Lego Minifigures Online is Funcom's relaunched MMO for kids. It takes those little character-based toy-kits and throws them all together in a world of combat adventures.
Each figure in the game has a primary and a secondary weapon, so ostensibly there are only two ways to attack enemies. However, the player can take three characters, all of which are instantly interchangeable, into any fight. Effectively, you are scrolling between six types of attacks, all of which have the briefest of cool-downs.
The game is based around a central hub that looks a bit like a Lego Store. From there, the player progresses through portals into themed Lego worlds, many of which will be familiar to anyone who has any experience with Lego toys.
For example, the ship in the pirate world has distinctive red-and-white striped sails, just like the toy. There are also medieval, space, mythology and dinosaur worlds.
At first the player tackles simple challenges alone, learning how to play the game and how to switch between characters. Each challenge unlocks a new character. Before long you have your own roster which can easily be managed for any given situation.
Soon players team up and enter dungeons in small teams in order to beat bosses. The dungeons react to the size of the party, so it's possible to solo the whole game, or play with just one friend. Most of the gameplay is combat-based but there are also simple puzzles and limited tower building. The entire experience is KidSafe certified.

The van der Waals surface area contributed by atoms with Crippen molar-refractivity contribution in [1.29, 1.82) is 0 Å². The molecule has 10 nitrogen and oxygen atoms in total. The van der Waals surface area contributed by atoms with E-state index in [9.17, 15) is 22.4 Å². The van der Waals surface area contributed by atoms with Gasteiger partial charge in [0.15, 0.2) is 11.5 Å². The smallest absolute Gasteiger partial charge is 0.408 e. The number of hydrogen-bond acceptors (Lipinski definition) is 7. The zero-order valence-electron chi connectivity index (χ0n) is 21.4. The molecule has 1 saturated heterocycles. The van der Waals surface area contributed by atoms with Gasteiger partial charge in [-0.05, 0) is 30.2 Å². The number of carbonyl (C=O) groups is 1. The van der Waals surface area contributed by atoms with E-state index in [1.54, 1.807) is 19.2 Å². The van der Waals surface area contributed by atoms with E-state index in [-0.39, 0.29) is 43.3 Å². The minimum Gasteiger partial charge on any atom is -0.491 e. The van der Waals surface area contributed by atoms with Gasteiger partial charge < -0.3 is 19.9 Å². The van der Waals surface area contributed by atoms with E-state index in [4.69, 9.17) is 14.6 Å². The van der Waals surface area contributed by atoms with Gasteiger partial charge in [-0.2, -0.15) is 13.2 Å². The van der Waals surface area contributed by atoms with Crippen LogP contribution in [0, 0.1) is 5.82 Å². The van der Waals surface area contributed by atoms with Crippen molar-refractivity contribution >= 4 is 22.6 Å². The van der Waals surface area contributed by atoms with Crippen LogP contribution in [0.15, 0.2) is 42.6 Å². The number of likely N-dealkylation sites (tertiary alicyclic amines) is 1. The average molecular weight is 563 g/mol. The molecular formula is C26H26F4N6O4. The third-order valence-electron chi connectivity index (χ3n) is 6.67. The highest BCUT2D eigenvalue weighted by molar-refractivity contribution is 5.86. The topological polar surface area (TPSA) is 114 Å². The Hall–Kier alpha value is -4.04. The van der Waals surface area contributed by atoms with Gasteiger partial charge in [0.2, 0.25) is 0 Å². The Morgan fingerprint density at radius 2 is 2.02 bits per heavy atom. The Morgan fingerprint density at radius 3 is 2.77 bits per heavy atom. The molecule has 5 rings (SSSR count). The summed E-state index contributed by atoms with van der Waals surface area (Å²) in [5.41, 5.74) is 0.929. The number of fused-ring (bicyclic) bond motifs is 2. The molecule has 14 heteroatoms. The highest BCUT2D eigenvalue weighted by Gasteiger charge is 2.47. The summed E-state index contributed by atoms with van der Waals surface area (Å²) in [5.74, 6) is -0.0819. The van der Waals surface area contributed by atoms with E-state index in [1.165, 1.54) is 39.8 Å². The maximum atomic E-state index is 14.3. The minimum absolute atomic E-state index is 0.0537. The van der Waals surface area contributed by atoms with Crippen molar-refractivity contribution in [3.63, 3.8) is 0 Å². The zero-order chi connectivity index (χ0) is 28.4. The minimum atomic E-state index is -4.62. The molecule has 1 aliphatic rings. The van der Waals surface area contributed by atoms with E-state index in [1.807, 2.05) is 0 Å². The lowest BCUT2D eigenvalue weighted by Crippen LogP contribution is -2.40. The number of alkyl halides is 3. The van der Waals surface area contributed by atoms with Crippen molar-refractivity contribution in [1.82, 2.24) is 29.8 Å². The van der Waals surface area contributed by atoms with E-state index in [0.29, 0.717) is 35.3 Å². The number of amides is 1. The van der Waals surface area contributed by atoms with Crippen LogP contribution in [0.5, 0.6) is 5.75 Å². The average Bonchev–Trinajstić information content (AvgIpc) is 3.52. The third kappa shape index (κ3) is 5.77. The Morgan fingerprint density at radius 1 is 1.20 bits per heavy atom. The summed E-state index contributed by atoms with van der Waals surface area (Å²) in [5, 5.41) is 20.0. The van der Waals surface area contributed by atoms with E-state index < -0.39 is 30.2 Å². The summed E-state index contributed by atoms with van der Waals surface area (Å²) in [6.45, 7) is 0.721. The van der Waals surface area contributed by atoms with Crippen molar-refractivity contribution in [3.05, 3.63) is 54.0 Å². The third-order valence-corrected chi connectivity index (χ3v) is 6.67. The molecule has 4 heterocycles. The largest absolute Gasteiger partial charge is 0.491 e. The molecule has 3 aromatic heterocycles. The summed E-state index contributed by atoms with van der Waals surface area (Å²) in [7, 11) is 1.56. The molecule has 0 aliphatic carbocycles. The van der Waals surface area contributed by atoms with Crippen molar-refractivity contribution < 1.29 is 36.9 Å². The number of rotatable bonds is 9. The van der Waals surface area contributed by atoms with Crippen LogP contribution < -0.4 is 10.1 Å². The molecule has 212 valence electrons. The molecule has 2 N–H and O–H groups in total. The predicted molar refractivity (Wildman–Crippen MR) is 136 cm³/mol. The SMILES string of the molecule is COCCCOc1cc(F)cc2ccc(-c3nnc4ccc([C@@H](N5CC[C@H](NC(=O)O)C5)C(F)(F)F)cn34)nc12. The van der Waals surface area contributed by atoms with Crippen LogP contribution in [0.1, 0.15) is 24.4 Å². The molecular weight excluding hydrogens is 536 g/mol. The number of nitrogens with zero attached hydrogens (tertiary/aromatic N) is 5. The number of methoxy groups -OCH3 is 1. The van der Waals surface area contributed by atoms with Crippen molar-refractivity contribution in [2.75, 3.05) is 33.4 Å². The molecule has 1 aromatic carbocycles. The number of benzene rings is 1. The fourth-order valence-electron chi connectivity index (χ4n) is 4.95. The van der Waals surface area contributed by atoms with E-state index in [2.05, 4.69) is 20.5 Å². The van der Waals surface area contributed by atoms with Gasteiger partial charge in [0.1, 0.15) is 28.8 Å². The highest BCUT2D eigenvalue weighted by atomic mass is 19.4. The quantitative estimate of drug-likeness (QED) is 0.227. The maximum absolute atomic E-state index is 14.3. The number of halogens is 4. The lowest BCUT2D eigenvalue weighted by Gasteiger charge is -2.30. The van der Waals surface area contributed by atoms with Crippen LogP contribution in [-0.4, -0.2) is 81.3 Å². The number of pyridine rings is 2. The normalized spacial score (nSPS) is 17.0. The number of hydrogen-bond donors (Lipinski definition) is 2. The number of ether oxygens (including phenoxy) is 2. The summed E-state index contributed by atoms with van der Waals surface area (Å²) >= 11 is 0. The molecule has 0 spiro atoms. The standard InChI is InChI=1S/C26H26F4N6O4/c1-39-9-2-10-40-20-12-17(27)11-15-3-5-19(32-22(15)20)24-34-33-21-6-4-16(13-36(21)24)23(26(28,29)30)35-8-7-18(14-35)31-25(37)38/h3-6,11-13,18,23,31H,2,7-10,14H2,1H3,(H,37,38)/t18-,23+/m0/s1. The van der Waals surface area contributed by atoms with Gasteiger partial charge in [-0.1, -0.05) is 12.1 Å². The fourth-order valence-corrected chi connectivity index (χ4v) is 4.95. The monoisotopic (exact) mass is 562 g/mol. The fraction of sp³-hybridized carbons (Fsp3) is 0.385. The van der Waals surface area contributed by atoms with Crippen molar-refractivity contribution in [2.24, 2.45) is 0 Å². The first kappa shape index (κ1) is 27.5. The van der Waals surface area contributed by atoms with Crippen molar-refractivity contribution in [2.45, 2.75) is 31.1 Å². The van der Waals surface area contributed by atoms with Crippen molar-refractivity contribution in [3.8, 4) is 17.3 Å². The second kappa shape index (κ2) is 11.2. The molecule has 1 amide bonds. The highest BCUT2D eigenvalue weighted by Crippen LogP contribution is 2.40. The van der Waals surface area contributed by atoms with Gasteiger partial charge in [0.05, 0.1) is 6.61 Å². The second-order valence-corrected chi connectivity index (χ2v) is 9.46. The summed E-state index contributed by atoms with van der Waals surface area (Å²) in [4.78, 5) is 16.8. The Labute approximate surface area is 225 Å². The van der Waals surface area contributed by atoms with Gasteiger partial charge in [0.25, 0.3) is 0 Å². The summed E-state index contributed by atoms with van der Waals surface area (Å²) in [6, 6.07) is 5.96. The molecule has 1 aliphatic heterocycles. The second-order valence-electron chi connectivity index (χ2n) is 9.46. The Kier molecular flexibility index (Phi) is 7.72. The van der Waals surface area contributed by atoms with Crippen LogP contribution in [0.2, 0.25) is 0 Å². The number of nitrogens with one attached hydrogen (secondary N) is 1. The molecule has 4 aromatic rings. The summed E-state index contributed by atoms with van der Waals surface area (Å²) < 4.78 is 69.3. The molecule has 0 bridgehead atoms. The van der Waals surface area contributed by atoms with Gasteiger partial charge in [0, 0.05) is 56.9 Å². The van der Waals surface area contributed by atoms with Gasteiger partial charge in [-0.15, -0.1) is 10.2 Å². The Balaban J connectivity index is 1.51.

One of the strengths of this game is the immense variety of the characters, which are all taken from the Minifigures universe of models. There's a rock guitarist, a wizard, a British Bobby and a dude dressed as a hot dog, who takes out enemies by rolling around.
It's all very kid-friendly and loaded with silly Lego humor. A knight attempts to gain entrance to a castle, but is rebuffed by surly guards. He pretends to be delivering a pizza. The guards turn into nice guys.
Although the weapons for each character are simple, they can be upgraded along the way, by racking up XP. But the bigger win is in collecting the characters, of which there are currently 100 or so. Around 40 can be obtained just by rolling through the game, with the rest made up by earning achievements, replaying levels and collecting character parts in order to complete sets.
The physical figures themselves, which sell at around $3.99, also come with codes to unlock that specific in-game character.
Funcom tried to launch this game late last year as a Windows PC free-to-play title, which fell flat. According to a company spokesperson, it's a hard sell to get parents to sanction in-game purchases on PC, and the number of players is lower than on mobile games. Back in 2010, Warner Bros. had a go at launching Lego Universe, an MMO that was considered to be overly complex and buggy and did not attract enough players to endure.
Now Lego Minifigures Online has been relaunched at $29.99 for the entire experience. Mobile versions are sold as separate levels. It's a cross-platform game, so you can pick it up where you left off on different devices.